Book Review: The Handmaid’s Tale

2017 Reading Challenge: Reading for Fun

A Book You’ve Read Before

handmaidIf you’d never heard of this book before, the odds are good that if you live in the US that you have now. The Handmaid’s Tale by Margaret Atwood, published in 1985 has seen its sales soar and at this moment, sits at #3 on Amazon’s hourly updated best seller list.

I read this book most probably in the early 1990s and enjoyed it enough to search out other books by Atwood. But I enjoyed it then as a dystopian novel that was just fiction. Just Fiction.

Did she portend the future? With a group of men making decisions about women’s healthcare, her book about a theocratic military dictatorship taking away all rights of women seems more relevant today than it did when I first read it. I read it more carefully this second time around and found it more horrifying.

Written in first person by Offred (pronounced Of-Fred), she describes her situation and day to day activities assigned as a handmaid to The Commander. As a handmaid, her sole responsibility is to become pregnant by The Commander, carry the baby and then hand it over at birth to him and his wife, Serena Joy. What she can and cannot do is strictly regulated with her only freedom being daily shopping trips for the family’s provisions with a fellow (assigned) handmaid.

In between chapters describing her current life, Offred describes what life was like before government was overthrown, her life with her husband and daughter.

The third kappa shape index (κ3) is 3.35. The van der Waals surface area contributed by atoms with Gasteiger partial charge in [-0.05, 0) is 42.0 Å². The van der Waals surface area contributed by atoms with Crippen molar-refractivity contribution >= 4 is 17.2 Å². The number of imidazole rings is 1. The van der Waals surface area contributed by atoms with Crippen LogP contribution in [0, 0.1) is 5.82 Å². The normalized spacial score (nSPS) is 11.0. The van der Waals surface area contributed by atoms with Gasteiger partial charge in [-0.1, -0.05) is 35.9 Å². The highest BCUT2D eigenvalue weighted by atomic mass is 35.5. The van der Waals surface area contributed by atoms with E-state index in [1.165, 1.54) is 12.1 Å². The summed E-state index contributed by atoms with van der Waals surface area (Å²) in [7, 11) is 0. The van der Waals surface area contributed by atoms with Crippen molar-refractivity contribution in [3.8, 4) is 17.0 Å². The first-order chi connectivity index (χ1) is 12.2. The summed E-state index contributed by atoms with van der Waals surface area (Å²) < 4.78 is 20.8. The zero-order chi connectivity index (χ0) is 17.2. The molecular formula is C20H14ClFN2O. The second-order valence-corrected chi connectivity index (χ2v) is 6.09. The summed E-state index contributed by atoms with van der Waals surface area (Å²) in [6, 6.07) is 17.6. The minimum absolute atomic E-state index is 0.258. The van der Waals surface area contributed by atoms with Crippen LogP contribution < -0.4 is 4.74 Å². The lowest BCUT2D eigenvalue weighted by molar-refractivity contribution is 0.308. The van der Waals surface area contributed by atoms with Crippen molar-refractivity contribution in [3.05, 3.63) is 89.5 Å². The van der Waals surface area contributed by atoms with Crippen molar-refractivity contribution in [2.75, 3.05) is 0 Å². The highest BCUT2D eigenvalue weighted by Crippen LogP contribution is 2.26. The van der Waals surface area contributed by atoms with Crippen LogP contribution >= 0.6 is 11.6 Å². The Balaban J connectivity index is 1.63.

Truly amazing, what people can get used to, as long as there are a few compensations.

~Margaret Atwood, The Handmaid’s Tale

Atwood considers this book speculative fiction vs science fiction because nothing is in the books that either hasn’t happened in society before or that is possible. And there is really nothing too science-y about it anyway. In fact, it seems that society has moved backward in scientific development. Sounds like something that could happen with climate change deniers, the removal of scientific information from government websites and the potential dissolution of some government agencies.

This week, a group of women in Texas donned red capes and white winged bonnets to protest proposed anti-abortion measures in the Texas senate. This really happened. I’m thankful that women and men are outraged enough about what is happening in regard to health care to take action and be seen, and if making a point about losing women’s rights by wearing costumes from the imagination of Margaret Atwood, then more power to them.

The Handmaid’s Tale is not the only dystopian speculative fiction novel to see an increase in sales. 1984 by George Orwell is currently #1 on Amazon’s Science Fiction best seller list and Brave New World by Aldous Huxley has also found some new readers.

Be careful what you wish for.

 

 

 

 

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